In line with the UN Early Warnings for All Initiative, which Singapore supported at COP27, we conduct regional capability building activities to strengthen our collective climate resilience. This includes training workshops under the ASMC Capability Building Programme in areas such as regional climate projections, subseasonal-to-seasonal prediction, as well as fire hotspot and haze assessments.
Third, global collaboration is essential to ensure a just and inclusive transition. To accelerate implementation without leaving anyone behind, we must promote knowledge sharing and mutual learning among countries.
Singapore has been providing capacity building through our Singapore Cooperation Programme (SCP) and its Sustainability Action Package (SAP). Close to 150,000 officials from over 180 countries, territories, and intergovernmental organisations have participated in programmes covering topics such as climate adaptation and mitigation, disaster risk management, and green finance.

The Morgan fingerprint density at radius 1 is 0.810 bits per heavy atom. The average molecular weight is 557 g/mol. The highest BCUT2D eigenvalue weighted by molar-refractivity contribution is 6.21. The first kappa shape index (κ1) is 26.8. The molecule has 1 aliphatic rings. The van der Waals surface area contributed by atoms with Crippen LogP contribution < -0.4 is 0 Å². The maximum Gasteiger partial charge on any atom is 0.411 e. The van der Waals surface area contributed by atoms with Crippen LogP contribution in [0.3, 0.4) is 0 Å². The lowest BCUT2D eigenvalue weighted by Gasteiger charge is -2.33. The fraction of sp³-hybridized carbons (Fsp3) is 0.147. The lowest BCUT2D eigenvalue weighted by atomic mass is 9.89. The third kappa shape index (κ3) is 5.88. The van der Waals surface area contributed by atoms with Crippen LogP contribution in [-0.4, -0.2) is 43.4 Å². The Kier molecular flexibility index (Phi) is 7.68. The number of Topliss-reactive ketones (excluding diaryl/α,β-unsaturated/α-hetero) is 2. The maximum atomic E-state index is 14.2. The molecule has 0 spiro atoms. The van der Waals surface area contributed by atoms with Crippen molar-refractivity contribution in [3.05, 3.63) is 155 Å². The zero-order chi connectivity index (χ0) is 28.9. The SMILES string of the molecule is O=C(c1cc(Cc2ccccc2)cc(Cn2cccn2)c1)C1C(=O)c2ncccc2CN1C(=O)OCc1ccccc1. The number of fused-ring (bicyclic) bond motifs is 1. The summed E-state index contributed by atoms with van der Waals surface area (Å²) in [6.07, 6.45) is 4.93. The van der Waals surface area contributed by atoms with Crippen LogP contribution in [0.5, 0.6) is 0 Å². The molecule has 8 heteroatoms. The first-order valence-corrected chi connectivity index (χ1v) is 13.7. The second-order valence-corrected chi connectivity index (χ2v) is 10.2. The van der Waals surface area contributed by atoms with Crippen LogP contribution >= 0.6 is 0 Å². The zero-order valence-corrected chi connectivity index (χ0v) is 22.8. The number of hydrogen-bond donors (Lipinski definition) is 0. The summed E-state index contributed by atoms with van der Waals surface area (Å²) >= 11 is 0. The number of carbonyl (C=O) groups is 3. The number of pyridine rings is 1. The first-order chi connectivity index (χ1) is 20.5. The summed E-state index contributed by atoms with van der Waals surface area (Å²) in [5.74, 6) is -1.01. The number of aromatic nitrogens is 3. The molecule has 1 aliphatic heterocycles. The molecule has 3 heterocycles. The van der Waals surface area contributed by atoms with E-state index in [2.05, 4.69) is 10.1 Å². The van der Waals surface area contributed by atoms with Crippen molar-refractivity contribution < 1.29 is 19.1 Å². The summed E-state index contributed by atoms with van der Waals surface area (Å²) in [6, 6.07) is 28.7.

Multilateralism at platforms such as the UNFCCC continues to be key to ensuring a just and inclusive transition. Singapore is committed to helping forge global consensus, to achieve substantive, balanced and inclusive outcomes.
Minister for Sustainability and the Environment Grace Fu will co-facilitate the Ministerial consultations on Mitigation with Norway.
Chief Negotiator Joseph Teo will lead the Joint Contact Group for the Global Stocktake discussions as co-chairman with the UK.
As IPCC WGII’s Co-Chair for the 7th Assessment Report (AR7) cycle, Associate Professor Winston Chow will help advance global assessments of climate change vulnerability and adaptation options, which will inform the second Global Stocktake in 2028. These findings will be especially valuable for fellow developing countries.
At COP28, Singapore is pleased to support the following initiatives which call for collective and inclusive climate action: